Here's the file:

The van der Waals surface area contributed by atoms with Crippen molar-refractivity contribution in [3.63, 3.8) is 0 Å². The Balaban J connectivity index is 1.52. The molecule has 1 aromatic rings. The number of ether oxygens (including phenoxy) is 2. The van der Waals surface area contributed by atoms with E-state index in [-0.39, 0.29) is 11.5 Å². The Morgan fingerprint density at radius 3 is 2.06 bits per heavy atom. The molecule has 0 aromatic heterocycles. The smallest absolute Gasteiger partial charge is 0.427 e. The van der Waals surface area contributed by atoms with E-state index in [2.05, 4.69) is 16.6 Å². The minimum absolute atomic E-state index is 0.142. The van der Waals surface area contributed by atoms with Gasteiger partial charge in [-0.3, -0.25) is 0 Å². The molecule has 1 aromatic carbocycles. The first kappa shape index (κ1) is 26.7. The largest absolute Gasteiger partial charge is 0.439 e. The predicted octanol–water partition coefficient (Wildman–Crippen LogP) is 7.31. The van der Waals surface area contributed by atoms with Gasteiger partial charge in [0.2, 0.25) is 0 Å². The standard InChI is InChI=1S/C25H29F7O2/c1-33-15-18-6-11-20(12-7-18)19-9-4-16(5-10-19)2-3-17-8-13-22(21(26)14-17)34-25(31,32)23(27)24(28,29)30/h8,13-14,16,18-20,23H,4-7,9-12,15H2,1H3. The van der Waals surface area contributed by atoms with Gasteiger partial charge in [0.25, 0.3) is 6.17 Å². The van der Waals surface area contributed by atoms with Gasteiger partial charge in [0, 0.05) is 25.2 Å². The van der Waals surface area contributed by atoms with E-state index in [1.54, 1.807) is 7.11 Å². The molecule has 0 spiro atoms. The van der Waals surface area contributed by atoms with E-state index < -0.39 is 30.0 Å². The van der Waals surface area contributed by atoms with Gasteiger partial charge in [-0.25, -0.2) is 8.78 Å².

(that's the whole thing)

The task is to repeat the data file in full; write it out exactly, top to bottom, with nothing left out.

The van der Waals surface area contributed by atoms with Crippen molar-refractivity contribution in [3.63, 3.8) is 0 Å². The Balaban J connectivity index is 1.52. The molecule has 1 aromatic rings. The number of ether oxygens (including phenoxy) is 2. The van der Waals surface area contributed by atoms with E-state index in [-0.39, 0.29) is 11.5 Å². The Morgan fingerprint density at radius 3 is 2.06 bits per heavy atom. The molecule has 0 aromatic heterocycles. The smallest absolute Gasteiger partial charge is 0.427 e. The van der Waals surface area contributed by atoms with E-state index in [2.05, 4.69) is 16.6 Å². The minimum absolute atomic E-state index is 0.142. The van der Waals surface area contributed by atoms with Gasteiger partial charge in [-0.3, -0.25) is 0 Å². The molecule has 1 aromatic carbocycles. The first kappa shape index (κ1) is 26.7. The largest absolute Gasteiger partial charge is 0.439 e. The predicted octanol–water partition coefficient (Wildman–Crippen LogP) is 7.31. The van der Waals surface area contributed by atoms with Gasteiger partial charge in [0.2, 0.25) is 0 Å². The standard InChI is InChI=1S/C25H29F7O2/c1-33-15-18-6-11-20(12-7-18)19-9-4-16(5-10-19)2-3-17-8-13-22(21(26)14-17)34-25(31,32)23(27)24(28,29)30/h8,13-14,16,18-20,23H,4-7,9-12,15H2,1H3. The van der Waals surface area contributed by atoms with Gasteiger partial charge in [0.25, 0.3) is 6.17 Å². The van der Waals surface area contributed by atoms with Gasteiger partial charge in [0, 0.05) is 25.2 Å². The van der Waals surface area contributed by atoms with E-state index in [1.54, 1.807) is 7.11 Å². The molecule has 0 spiro atoms. The van der Waals surface area contributed by atoms with E-state index < -0.39 is 30.0 Å². The van der Waals surface area contributed by atoms with Gasteiger partial charge in [-0.25, -0.2) is 8.78 Å².